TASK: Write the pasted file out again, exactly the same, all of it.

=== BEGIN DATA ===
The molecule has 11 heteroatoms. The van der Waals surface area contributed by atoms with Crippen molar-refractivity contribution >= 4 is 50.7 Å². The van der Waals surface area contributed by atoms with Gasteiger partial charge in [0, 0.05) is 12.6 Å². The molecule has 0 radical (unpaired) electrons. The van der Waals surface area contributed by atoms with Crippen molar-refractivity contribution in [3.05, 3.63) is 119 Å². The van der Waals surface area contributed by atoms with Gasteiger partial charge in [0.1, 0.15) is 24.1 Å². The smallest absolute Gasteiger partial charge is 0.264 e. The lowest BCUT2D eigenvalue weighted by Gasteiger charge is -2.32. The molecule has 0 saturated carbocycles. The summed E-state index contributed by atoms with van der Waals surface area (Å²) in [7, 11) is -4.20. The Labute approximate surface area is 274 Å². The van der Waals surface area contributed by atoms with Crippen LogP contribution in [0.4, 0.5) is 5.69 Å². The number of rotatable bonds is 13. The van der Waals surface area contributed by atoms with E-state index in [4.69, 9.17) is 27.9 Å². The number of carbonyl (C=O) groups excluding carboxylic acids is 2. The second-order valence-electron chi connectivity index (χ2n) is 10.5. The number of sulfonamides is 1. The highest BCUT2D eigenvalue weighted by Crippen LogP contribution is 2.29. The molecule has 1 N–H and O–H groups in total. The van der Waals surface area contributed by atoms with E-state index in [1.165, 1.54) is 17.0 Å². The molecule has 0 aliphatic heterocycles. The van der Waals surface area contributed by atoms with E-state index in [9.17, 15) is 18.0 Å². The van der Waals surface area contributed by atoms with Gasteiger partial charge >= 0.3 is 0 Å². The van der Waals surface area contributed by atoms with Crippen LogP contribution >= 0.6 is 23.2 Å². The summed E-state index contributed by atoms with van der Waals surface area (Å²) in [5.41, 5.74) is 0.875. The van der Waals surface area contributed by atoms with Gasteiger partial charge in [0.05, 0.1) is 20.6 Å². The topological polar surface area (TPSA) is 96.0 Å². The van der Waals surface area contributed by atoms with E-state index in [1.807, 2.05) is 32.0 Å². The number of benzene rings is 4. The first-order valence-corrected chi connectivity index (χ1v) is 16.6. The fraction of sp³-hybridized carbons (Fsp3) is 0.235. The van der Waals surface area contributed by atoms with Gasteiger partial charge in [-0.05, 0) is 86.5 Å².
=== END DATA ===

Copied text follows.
The molecule has 11 heteroatoms. The van der Waals surface area contributed by atoms with Crippen molar-refractivity contribution >= 4 is 50.7 Å². The van der Waals surface area contributed by atoms with Gasteiger partial charge in [0, 0.05) is 12.6 Å². The molecule has 0 radical (unpaired) electrons. The van der Waals surface area contributed by atoms with Crippen molar-refractivity contribution in [3.05, 3.63) is 119 Å². The van der Waals surface area contributed by atoms with Gasteiger partial charge in [0.1, 0.15) is 24.1 Å². The smallest absolute Gasteiger partial charge is 0.264 e. The lowest BCUT2D eigenvalue weighted by Gasteiger charge is -2.32. The molecule has 0 saturated carbocycles. The summed E-state index contributed by atoms with van der Waals surface area (Å²) in [7, 11) is -4.20. The Labute approximate surface area is 274 Å². The van der Waals surface area contributed by atoms with Crippen LogP contribution in [0.4, 0.5) is 5.69 Å². The number of rotatable bonds is 13. The van der Waals surface area contributed by atoms with E-state index in [4.69, 9.17) is 27.9 Å². The number of carbonyl (C=O) groups excluding carboxylic acids is 2. The second-order valence-electron chi connectivity index (χ2n) is 10.5. The number of sulfonamides is 1. The highest BCUT2D eigenvalue weighted by Crippen LogP contribution is 2.29. The molecule has 1 N–H and O–H groups in total. The van der Waals surface area contributed by atoms with E-state index in [1.165, 1.54) is 17.0 Å². The molecule has 0 aliphatic heterocycles. The van der Waals surface area contributed by atoms with E-state index in [9.17, 15) is 18.0 Å². The van der Waals surface area contributed by atoms with Gasteiger partial charge >= 0.3 is 0 Å². The van der Waals surface area contributed by atoms with Crippen LogP contribution >= 0.6 is 23.2 Å². The summed E-state index contributed by atoms with van der Waals surface area (Å²) in [5.41, 5.74) is 0.875. The van der Waals surface area contributed by atoms with Gasteiger partial charge in [0.05, 0.1) is 20.6 Å². The topological polar surface area (TPSA) is 96.0 Å². The van der Waals surface area contributed by atoms with E-state index in [1.807, 2.05) is 32.0 Å². The number of benzene rings is 4. The first-order valence-corrected chi connectivity index (χ1v) is 16.6. The fraction of sp³-hybridized carbons (Fsp3) is 0.235. The van der Waals surface area contributed by atoms with Gasteiger partial charge in [-0.05, 0) is 86.5 Å².